Legendary Giants skipper Kawakami dead at 93

'God of Hitting' guided the club to nine straight Japan Series titles


Former Yomiuri Giants manager Tetsuharu Kawakami, who led the famed club to nine consecutive championships from 1965 to 1973, has died of natural causes. He was 93.

Kawakami’s relatives said that the man who brandished a red-painted bat and was known as the “God of Hitting” passed away at a hospital in Inagi, Tokyo, at 4:58 p.m. Monday.

In his 18 years in pro baseball, Kawakami won five batting titles, two home run crowns, three RBI titles and had six titles for the most hits in a season. He was the first player in Japanese pro baseball to achieve 2,000 hits and was named the league’s MVP three times.

The Kumamoto Prefecture native, who played for the Giants from 1938 to 1958, ended his playing career with a .313 batting average, 2,351 hits, 181 homers and 1,319 runs batted in over 1,979 games.

Appointed Giants skipper in 1961, he was known for his ruthless, tough-love style. Kawakami guided the Giants to 11 Central League pennants, winning the Japan Series in every case. He sat at the helm during the team’s golden era when sluggers Shigeo Nagashima and Sadaharu Oh led the V9 Giants to nine consecutive Japan Series championships (1965-73).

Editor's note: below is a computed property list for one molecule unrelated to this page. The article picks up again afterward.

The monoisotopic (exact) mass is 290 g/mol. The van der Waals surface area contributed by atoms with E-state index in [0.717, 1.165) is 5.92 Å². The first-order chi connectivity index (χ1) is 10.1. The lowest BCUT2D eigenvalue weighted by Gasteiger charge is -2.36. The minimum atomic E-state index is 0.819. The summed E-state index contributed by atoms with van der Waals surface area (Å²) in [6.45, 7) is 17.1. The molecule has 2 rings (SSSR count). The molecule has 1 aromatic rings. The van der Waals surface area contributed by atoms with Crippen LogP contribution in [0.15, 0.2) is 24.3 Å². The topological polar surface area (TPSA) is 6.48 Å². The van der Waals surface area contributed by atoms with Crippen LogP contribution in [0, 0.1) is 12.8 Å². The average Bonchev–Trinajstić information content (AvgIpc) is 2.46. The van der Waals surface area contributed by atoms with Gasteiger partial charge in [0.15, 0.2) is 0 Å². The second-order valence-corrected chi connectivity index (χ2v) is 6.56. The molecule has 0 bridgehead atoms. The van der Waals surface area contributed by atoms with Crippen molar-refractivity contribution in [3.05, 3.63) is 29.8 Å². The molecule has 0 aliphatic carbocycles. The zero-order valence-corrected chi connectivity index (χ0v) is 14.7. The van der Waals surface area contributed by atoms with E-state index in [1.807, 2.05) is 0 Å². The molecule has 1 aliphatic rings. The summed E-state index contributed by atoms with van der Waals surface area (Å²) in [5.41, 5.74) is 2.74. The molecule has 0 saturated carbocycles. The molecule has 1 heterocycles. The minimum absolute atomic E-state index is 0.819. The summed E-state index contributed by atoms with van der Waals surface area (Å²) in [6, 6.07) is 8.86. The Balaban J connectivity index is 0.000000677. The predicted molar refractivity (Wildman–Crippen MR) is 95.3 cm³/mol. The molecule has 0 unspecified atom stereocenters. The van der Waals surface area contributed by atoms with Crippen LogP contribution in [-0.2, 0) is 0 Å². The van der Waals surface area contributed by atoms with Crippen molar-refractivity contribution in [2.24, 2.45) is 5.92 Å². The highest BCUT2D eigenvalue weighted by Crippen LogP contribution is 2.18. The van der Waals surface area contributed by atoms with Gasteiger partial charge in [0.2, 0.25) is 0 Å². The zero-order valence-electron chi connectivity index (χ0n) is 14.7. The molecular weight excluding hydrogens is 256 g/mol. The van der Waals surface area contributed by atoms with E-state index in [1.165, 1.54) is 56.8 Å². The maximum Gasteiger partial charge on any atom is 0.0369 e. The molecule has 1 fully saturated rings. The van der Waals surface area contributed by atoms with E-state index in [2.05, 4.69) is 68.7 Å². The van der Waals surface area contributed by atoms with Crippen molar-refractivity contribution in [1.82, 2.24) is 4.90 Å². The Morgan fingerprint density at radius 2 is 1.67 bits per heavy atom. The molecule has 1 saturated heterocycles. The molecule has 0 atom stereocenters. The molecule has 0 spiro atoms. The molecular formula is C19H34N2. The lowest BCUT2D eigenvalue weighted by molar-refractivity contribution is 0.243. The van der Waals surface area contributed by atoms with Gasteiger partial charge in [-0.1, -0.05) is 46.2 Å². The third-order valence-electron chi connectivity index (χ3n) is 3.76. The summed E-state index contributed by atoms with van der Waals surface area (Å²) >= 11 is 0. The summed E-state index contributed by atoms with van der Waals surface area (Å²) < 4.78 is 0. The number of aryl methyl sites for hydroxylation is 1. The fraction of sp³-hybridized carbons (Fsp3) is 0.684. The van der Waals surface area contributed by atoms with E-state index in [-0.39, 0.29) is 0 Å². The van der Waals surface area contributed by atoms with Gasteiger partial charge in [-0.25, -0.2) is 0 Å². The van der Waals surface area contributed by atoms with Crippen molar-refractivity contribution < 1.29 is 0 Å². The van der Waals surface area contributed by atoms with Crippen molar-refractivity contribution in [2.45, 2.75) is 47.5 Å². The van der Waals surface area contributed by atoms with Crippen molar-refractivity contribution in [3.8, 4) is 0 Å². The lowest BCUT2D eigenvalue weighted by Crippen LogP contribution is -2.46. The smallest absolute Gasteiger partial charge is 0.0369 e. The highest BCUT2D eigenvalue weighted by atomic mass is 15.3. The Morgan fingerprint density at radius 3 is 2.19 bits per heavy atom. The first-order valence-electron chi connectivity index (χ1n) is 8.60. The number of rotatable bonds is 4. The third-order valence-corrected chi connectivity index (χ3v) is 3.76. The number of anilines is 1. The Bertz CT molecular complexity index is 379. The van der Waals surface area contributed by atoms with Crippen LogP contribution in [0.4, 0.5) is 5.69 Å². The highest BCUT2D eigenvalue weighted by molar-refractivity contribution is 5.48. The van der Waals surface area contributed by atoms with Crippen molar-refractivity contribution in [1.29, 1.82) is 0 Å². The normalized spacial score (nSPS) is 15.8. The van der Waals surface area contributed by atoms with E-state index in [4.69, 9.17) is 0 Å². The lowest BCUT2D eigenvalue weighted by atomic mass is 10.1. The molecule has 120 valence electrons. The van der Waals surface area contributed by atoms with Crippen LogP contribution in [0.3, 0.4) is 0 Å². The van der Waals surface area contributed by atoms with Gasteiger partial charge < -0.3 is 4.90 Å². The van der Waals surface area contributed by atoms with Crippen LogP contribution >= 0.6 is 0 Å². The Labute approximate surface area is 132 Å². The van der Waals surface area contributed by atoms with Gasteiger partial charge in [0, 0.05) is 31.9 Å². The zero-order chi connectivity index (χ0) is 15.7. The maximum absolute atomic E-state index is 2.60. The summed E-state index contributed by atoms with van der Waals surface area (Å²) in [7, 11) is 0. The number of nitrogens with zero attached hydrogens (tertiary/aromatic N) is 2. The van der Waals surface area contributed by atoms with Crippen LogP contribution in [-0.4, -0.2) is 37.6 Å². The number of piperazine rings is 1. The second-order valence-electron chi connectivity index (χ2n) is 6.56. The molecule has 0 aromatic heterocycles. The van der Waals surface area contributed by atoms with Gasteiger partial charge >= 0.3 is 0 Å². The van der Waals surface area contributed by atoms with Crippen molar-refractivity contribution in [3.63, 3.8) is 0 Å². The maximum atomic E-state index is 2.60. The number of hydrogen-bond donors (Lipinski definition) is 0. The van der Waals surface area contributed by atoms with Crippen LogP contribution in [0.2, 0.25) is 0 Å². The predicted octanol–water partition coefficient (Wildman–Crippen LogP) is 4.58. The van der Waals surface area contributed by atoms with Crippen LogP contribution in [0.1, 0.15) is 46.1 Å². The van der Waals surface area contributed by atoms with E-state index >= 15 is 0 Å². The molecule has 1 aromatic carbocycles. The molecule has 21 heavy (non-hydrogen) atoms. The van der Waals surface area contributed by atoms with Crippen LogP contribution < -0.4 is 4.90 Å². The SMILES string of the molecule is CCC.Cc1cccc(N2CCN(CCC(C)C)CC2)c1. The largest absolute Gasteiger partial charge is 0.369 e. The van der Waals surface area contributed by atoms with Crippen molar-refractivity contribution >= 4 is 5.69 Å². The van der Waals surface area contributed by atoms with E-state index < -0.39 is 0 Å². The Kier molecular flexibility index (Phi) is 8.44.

“Batting in the cleanup spot on that team, then taking the baton from him as manager, I felt his greatness,” said Nagashima. “He was a fan favorite with that red bat as a player, and as a manager his strictness in never compromising when it came to competition and the development of players, played a significant role in us achieving an unprecedented feat of nine straight victories.”

Kawakami, whose Giants No. 16 uniform has been retired, was elected to the Japanese Baseball Hall of Fame in 1965. As manager of Japan’s most storied ballclub, Kawakami posted a record of 1,066-739 with 61 ties.

After retiring as manager in 1974, Kawakami worked in the Giants front office and became an NHK baseball analyst in 1976. He also opened his own baseball clinic for little leaguers to promote the expansion of Japanese baseball.